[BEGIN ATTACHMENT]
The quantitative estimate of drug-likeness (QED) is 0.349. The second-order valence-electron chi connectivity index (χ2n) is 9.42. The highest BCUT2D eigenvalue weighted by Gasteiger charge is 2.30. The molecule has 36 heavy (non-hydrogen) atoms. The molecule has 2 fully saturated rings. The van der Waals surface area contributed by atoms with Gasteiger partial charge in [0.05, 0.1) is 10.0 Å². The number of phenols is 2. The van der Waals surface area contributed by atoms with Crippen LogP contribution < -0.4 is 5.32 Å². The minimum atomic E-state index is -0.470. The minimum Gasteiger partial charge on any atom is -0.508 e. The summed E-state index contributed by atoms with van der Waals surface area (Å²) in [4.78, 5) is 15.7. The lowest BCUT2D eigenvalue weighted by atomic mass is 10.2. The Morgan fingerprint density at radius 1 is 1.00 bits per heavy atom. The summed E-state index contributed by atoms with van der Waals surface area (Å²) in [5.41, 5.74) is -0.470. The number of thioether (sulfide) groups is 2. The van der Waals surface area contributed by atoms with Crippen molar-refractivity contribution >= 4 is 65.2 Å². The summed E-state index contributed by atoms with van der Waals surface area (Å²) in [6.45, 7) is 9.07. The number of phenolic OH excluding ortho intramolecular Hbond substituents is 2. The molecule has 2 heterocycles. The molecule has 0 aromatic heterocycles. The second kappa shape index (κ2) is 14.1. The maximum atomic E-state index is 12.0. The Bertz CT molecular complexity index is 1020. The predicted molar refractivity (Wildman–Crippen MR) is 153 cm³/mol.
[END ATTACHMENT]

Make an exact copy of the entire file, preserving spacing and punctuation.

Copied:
The quantitative estimate of drug-likeness (QED) is 0.349. The second-order valence-electron chi connectivity index (χ2n) is 9.42. The highest BCUT2D eigenvalue weighted by Gasteiger charge is 2.30. The molecule has 36 heavy (non-hydrogen) atoms. The molecule has 2 fully saturated rings. The van der Waals surface area contributed by atoms with Gasteiger partial charge in [0.05, 0.1) is 10.0 Å². The number of phenols is 2. The van der Waals surface area contributed by atoms with Crippen LogP contribution < -0.4 is 5.32 Å². The minimum atomic E-state index is -0.470. The minimum Gasteiger partial charge on any atom is -0.508 e. The summed E-state index contributed by atoms with van der Waals surface area (Å²) in [4.78, 5) is 15.7. The lowest BCUT2D eigenvalue weighted by atomic mass is 10.2. The Morgan fingerprint density at radius 1 is 1.00 bits per heavy atom. The summed E-state index contributed by atoms with van der Waals surface area (Å²) in [5.41, 5.74) is -0.470. The number of thioether (sulfide) groups is 2. The van der Waals surface area contributed by atoms with Crippen molar-refractivity contribution >= 4 is 65.2 Å². The summed E-state index contributed by atoms with van der Waals surface area (Å²) in [6.45, 7) is 9.07. The number of phenolic OH excluding ortho intramolecular Hbond substituents is 2. The molecule has 2 heterocycles. The molecule has 0 aromatic heterocycles. The second kappa shape index (κ2) is 14.1. The maximum atomic E-state index is 12.0. The Bertz CT molecular complexity index is 1020. The predicted molar refractivity (Wildman–Crippen MR) is 153 cm³/mol.